Popular Keywords

Actinides in the environment

Air Quality Management

Atmospheric dispersion modeling

Bachelor of Environmental Science

Biology Chemistry

Earth science portal

Rhodium (III) Estimation by Spectrophotometric Extraction Using a Novel Analytical Reagent

Correspondence to Author: Sonali S. Patil  

Associate Professor, Department of Chemistry J. S. M. College, Alibag, Raigad, Maharashtra, India.


In the current study, a novel analytical reagent called 2, 4-dimethyl-3H-1, 5-benzodiazepine (DBA) is developed for extractive spectrophotometric analysis to determine the amount of rhodium (III) in an alloy mixture. In this study, a novel analytical reagent was investigated, and its characterisation using NMR, IR, and mass spectrometer techniques was also described. When subjected to an extraction using n-butanol as the selected solvent at a constant pH of 8.9, the red-colored product produced by the reaction of Rhodium (III) and analytical reagent (DBA) provides exceptional results. Rhodium (III) ion concentrations between 1 mg L-1 and 10 mg L-1 completely satisfy the Beers law.Maximum and average molar absorption coefficient values for the coloured compound were noted to yet Sandell’s sensitivity was recorded as 0.01205 g cm-2. be 510 nm, 4863L mol1 cm-2.Rhodium (III) metal traces in alloy mixtures can be determined utilising DBA analytical reagent in a more efficient, cost-effective, and superior manner than with prior spectrophotometric extraction techniques.

Rhodium is a precious element belonging to the platinum group that is frequently found in minerals. It is a member of the metals group, which includes metals like Ruthenium, Platinum, Palladium, Rhodium, Osmium, and Iridium.Due to their remarkable physical and chemical qualities, as well as new applications outside the jewellery and ornamental sectors, these metals are in greater demand.Currently, it has several applications in the realm of catalysis and cutting-edge electrical equipment. In addition, it is in high demand for use as a catalyst in modern electrical appliances and petroleum refinery activities.There are other methods of extraction utilised for this purpose, but the majority of them have certain drawbacks like taking more time and costing more money.operation. But among all separation techniques, solvent extraction is one of the most popular methods for identifying rhodium metal ions at both the micro and macro levels in supplied samples since it is quick, precise, and affordable.[1]. Experiments were conducted utilising various analytical reagents for the extraction of platinum group elements, such as tributyl phosphate [2], Alamine 336 [3], BMMT [4], HMAINH [5], and bis-(2-ethylhexyl) phosphoric acid [6]. In comparison to the examples given above, Schiff bases (which contain nitrogen and sulphur) showed promising outcomes when it came to the identification and separation of a group of platinum metals [7]. The extractive determination of rhodium (III) has also been studied using a number of reagents, including dioctyl sulphides [8], Kelex 100 [9], N,N-Dialkyl-N′- benzoylthioureas [10], and trialkylphosphinesulphide [11].It has been reported that rhodium (III) was extracted in the presence of tin using the analytical reagent N, N’dimethyl N, N’ diphenyltetradecylmalonamide (DMDPHTDMA) [12].Sodium malonate was used to extract rhodium (III) using N-noctylaniline as the analytical reagent [13]. Additionally, it was found that the analytical reagents cyanex 923 and cyanex 471X could be used to recover rhodium (III) ions from bromide medium when stannous chloride was present [14]. For the purpose of determining rhodium (III), an experimental research utilising the reagents water-soluble porypyrin 5, 10, 15, and 20 - tetrakis(4-N- methylpyridyl) and porphine (TMPYM) was described [15]. The current experimental investigation shows the creation of a precise and dependable approach for extractive spectrophotometric measurement of rhodium (III) metal traces employing fresh analytical reagent 2, 4-dimethyl -3H- 1, 5 benzodiazepine (DBA).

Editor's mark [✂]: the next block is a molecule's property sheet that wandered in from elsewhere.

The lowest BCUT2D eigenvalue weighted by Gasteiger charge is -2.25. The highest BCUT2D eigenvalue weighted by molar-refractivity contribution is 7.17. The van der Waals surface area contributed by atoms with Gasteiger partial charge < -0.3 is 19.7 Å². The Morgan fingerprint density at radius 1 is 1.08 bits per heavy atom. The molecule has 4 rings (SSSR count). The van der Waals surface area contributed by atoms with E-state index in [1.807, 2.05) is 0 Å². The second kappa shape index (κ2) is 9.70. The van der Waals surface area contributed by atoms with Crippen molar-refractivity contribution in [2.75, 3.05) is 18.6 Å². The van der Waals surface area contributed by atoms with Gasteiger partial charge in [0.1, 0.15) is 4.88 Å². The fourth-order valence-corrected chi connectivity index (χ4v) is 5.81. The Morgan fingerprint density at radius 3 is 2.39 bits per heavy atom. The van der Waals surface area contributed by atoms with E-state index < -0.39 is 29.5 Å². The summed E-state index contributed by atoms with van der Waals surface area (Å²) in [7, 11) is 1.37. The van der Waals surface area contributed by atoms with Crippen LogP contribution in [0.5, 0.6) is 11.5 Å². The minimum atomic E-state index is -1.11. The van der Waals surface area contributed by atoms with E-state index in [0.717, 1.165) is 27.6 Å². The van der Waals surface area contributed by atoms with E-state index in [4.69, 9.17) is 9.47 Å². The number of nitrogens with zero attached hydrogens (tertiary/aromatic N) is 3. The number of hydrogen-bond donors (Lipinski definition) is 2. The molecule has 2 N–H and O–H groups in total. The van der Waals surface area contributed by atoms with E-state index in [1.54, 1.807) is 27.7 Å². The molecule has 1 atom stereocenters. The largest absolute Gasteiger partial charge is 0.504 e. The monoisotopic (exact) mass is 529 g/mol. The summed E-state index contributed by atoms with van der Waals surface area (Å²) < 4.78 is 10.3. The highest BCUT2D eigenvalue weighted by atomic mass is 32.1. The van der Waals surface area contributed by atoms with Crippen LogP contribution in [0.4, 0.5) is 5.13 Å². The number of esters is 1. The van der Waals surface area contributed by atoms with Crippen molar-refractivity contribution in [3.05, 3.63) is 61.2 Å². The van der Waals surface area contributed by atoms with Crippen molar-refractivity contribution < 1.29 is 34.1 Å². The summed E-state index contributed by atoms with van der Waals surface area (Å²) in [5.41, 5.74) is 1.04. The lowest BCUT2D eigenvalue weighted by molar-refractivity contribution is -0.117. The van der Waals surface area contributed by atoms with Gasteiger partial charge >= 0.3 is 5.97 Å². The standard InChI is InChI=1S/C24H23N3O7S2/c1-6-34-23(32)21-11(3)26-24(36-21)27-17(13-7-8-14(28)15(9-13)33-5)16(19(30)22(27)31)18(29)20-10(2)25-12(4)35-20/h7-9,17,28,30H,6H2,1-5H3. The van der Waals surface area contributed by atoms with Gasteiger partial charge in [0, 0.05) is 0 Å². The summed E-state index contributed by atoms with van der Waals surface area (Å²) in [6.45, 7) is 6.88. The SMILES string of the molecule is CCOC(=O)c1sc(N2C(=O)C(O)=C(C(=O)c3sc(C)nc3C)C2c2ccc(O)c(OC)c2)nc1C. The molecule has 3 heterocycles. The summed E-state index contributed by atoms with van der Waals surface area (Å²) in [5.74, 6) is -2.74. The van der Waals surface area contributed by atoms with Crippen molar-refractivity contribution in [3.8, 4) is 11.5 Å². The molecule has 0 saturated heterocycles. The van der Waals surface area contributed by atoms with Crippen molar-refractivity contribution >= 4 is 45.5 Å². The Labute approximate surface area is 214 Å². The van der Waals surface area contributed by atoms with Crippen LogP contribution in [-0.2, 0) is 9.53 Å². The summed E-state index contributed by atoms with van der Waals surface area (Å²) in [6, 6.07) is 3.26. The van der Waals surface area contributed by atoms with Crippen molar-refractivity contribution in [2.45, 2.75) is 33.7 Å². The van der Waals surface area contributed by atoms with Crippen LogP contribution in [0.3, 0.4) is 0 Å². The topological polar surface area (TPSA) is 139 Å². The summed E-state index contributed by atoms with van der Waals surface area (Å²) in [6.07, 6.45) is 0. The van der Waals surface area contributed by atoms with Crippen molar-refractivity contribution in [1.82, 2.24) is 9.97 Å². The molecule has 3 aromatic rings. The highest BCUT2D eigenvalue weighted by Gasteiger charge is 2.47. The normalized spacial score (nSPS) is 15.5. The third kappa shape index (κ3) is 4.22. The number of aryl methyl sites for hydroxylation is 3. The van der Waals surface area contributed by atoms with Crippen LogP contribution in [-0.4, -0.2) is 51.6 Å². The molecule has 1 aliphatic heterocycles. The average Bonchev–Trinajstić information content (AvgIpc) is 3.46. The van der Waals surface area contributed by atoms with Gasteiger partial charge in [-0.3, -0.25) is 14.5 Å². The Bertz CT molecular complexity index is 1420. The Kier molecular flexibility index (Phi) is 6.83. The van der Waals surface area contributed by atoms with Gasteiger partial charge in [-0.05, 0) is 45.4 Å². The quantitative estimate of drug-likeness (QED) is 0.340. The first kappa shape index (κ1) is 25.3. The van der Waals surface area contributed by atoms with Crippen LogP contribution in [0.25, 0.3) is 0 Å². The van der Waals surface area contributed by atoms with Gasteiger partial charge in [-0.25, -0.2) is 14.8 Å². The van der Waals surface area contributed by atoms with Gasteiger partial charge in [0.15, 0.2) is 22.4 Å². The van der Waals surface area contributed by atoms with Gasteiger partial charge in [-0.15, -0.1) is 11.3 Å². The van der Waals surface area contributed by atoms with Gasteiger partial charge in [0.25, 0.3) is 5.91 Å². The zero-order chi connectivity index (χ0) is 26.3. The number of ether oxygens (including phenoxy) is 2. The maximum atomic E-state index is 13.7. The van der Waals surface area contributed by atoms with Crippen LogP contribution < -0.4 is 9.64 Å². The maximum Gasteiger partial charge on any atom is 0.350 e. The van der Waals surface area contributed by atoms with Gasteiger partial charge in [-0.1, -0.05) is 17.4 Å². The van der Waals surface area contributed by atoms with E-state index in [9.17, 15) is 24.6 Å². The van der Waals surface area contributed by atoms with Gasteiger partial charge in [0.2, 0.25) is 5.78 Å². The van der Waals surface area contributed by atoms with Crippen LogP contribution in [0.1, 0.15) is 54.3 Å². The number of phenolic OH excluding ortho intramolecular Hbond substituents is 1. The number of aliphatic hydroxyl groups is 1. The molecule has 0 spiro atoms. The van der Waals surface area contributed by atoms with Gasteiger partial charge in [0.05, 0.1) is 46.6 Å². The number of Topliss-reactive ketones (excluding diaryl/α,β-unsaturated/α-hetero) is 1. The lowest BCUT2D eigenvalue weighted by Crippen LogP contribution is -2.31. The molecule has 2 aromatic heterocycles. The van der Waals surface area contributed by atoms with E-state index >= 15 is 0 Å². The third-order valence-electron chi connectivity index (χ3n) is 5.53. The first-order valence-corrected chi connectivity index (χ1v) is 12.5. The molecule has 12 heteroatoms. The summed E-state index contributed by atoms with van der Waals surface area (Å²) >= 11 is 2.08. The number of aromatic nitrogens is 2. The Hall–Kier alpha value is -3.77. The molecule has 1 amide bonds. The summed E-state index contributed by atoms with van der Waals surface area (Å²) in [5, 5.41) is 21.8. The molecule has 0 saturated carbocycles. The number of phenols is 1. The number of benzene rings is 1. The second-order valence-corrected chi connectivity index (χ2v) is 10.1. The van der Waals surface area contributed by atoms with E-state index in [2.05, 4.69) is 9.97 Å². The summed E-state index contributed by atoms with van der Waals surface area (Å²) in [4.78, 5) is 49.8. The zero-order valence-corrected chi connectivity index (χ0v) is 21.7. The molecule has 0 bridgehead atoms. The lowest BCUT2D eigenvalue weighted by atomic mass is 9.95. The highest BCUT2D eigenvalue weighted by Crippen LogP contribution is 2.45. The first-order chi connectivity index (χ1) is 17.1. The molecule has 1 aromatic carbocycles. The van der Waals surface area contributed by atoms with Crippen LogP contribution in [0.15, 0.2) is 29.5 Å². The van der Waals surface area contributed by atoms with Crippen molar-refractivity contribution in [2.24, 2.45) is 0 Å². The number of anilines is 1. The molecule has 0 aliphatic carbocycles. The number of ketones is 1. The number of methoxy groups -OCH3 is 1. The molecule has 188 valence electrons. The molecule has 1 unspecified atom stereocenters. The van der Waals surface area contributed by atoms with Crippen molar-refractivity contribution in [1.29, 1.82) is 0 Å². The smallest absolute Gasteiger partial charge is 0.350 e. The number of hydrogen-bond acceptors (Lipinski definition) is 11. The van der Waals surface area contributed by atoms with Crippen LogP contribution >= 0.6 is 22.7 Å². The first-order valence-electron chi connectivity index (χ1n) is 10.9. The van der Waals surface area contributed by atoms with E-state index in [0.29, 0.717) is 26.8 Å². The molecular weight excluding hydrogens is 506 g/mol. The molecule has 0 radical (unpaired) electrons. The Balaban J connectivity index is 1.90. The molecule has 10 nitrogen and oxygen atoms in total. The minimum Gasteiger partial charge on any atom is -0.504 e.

For the determination of rhodium (III) traces, the devised method is found to be superior to the other published extraction procedures.